Uxmal

uxmal

Uxmal is awesome! Located 80 km south of Merida, the ancient city is consistently ranked as one of the most impressive Mayan sites. As soon as you enter, the rounded Pyramid of the Magician looms above announcing that everything at Uxmal is going to be a bit different. As with many of the smaller nearby Puuc sites, the stonework at Uxmal has held up exceptionally well meaning that much of the exterior architectural ornamentation remains intact. It is one of the best opportunities on the peninsula to get an idea of what a Mayan city would have actually looked like.

As we moved further into the complex through the Nunnery Quadrangle towards the House of Doves, I kept asking myself why Continue…

Ten Ways to Experience Catalonian Cuisine

Catalonian Cuisine

Wild mushroom salads, cured meats and sausages, roasted red peppers in olive oil, wines, cheeses, salted cod, crema Catalana… the cuisine of Catalonia is every bit as rich as the artistic and architectural heritage of the region. In fact, the current “best restaurant in the world” is in Catalonia.  Whether you are indulging in stewed prawns on the coast or pigs feet in the mountains, there’s something for everyone. Don’t know where to begin? No problem. Catalonians are a sophisticated bunch, but they are also exceptionally down-to-earth and ready to share their food with you. The best way to learn is to start eating and asking lots of questions. Here are ten tips to get you going Continue…

Re-Learning a Valuable Lesson in the Costa Brava

Llafranc harbor, Costa Brava

I’ll admit that before I came to Catalonia, I had a rather bad impression of the Costa Brava. (We all have our prejudices, right?) Having lived in Germany for many years, I associated the area with mass tourism, package holidays and overdevelopment.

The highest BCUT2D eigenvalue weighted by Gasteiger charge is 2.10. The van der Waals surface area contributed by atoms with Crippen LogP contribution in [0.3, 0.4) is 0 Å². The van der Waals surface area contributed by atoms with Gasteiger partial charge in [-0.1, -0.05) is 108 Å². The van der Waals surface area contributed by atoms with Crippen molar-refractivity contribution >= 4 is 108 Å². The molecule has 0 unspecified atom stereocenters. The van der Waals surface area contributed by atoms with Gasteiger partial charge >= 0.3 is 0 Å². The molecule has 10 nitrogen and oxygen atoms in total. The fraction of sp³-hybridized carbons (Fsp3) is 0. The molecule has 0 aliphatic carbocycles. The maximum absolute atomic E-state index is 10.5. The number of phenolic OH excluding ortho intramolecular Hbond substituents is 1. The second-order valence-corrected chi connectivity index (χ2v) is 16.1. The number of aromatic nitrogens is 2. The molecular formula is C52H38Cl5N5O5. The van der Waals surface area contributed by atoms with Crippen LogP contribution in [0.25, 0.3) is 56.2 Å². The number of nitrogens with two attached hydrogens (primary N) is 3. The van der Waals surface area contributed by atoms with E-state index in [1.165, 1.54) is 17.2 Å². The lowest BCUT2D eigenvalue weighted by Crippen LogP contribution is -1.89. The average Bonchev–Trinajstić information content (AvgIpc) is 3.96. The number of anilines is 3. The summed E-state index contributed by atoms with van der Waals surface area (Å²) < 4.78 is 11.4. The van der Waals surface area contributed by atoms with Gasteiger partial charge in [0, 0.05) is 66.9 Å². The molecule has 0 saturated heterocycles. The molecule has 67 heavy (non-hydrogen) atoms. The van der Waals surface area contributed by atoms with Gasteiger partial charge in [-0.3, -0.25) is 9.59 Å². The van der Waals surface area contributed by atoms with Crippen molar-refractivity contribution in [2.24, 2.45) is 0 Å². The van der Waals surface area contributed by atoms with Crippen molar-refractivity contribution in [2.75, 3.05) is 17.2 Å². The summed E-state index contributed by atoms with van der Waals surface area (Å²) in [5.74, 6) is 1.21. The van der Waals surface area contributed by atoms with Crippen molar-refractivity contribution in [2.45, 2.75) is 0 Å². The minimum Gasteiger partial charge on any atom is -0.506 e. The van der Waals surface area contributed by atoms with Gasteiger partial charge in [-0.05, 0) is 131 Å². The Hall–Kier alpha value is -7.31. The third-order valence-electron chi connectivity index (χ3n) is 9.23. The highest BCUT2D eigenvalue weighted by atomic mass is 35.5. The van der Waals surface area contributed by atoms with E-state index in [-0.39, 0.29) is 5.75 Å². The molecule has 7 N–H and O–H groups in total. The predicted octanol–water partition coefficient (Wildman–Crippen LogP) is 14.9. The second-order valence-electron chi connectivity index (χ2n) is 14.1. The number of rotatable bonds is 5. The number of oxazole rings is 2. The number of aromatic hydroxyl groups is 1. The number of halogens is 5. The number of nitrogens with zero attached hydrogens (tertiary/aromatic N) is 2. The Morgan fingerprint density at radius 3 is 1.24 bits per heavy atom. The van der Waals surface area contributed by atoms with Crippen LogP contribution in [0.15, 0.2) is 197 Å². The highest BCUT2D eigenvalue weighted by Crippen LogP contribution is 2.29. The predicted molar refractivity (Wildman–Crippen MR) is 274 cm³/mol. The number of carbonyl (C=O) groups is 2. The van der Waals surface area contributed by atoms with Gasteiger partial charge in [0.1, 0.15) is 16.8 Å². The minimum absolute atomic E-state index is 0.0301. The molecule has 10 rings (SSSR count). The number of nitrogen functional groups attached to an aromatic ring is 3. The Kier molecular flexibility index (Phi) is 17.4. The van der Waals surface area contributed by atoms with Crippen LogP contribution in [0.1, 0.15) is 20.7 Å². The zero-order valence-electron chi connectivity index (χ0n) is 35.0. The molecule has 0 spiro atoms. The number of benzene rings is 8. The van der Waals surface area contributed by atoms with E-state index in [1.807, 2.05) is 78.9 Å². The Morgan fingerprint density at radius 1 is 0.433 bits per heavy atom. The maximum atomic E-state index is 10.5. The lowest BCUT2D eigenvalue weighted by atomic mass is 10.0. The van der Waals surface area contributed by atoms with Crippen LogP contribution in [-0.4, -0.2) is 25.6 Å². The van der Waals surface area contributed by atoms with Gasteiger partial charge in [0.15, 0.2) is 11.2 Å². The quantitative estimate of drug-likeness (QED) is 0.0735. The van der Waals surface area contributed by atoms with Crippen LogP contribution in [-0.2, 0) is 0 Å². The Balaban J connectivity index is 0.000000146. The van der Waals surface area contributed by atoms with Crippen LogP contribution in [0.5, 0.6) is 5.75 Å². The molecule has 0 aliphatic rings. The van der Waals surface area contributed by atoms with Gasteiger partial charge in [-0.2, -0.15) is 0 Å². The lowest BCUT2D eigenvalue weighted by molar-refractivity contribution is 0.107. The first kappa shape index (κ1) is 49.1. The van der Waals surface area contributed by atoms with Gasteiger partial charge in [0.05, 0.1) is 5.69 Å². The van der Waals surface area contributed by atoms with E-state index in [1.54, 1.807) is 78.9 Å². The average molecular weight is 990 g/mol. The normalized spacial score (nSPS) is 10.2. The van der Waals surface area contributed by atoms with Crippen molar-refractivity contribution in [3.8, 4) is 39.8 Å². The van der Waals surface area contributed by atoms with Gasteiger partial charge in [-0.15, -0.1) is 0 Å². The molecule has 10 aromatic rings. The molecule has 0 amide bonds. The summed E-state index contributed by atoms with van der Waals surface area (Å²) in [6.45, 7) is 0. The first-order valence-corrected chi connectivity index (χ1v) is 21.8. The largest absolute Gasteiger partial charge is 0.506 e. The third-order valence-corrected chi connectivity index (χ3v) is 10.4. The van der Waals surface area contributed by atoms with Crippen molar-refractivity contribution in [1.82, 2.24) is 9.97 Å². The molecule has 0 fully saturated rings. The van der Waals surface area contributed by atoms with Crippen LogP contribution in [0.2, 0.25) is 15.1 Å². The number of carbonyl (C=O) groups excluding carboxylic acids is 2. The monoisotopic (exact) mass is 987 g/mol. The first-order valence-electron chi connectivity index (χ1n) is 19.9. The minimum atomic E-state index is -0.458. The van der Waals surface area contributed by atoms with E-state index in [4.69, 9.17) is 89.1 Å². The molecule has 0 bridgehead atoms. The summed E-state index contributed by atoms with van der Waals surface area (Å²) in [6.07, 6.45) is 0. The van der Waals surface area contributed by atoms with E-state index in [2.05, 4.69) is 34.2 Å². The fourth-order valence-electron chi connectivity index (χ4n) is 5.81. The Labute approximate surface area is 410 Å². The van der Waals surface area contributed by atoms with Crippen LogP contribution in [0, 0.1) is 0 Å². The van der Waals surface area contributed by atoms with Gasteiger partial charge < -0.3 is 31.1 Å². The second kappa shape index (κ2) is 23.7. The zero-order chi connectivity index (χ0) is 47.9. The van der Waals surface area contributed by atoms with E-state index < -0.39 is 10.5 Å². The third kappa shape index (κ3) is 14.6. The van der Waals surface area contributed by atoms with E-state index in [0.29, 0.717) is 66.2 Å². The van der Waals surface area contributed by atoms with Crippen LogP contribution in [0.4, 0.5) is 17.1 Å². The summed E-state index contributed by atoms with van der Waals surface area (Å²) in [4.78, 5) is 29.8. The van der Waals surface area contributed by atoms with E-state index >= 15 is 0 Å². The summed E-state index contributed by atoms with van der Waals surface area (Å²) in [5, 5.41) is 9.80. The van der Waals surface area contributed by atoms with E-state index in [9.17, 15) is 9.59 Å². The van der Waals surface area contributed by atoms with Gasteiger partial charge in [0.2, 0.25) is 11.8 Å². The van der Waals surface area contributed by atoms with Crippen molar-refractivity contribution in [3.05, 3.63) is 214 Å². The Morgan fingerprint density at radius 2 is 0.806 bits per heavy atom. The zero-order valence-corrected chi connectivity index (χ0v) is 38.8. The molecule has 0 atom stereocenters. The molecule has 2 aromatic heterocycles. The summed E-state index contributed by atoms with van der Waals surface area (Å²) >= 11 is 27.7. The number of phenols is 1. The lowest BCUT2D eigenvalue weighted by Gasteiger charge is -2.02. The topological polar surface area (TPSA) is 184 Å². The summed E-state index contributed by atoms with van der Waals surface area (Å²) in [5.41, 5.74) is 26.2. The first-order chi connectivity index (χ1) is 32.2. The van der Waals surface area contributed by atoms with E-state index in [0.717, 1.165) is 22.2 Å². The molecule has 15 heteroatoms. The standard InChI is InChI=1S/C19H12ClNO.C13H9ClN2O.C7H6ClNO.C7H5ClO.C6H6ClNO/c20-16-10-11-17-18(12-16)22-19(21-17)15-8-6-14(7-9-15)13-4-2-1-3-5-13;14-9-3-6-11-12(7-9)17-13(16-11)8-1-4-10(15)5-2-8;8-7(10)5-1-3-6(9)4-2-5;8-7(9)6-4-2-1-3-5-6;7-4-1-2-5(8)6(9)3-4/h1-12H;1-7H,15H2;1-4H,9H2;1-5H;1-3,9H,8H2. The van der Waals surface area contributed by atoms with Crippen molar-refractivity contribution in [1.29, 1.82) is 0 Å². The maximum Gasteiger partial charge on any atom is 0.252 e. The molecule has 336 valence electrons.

So you can imagine my shock as we sailed the beautiful, rocky coastline between Palamós and Llafranc past isolated coves, golden beaches, cliff-top villas, weatherworn castles, lush forest, and picturesque fishing villages. It was NOT the picture I had in my mind. And the water in those coves was like liquid glass. Pure fantasy.

Descending in Llafranc, I hiked a portion of the perfectly manicured coastal trail that runs the length of Catalonia connecting its coastal towns and villages. It was all just so Continue…

Hooked on the Via Ferrata in Vallcebre, Catalonia

As I mentioned earlier on our Facebook page, I’ve discovered a new sport… and I’m totally hooked (pun intended). While we were in Vallcebre, Catalonia Tourism introduced us to via ferratas on an outing with CercleAventura, a Catalonian adventure sports company.

A via ferrata, also known as a Klettersteig in German, is an established climbing route that follows a secured steel cable as well as carved footholds, iron stepping rungs, ladders and cable bridges. Climbers wear protective helmets and harnesses and secure themselves to the cable using absorbers with carabiners. You don’t have to be an experienced mountain climber to do a via ferrata, and there are often several routes targeting different grades of difficulty.

Oscar, our CercleAventura guide on the outing, was incredibly Continue…

Mammoth Street Murals of Seville

Giant Street Art in Seville

Spain is excellent hunting ground for those on a quest to find the world’s best urban art. Spanish street art can easily match anything back in Berlin. While exploring the area behind the bus station, we discovered these magnificent murals. To get a sense of the scale look for Thomas in each photo Continue…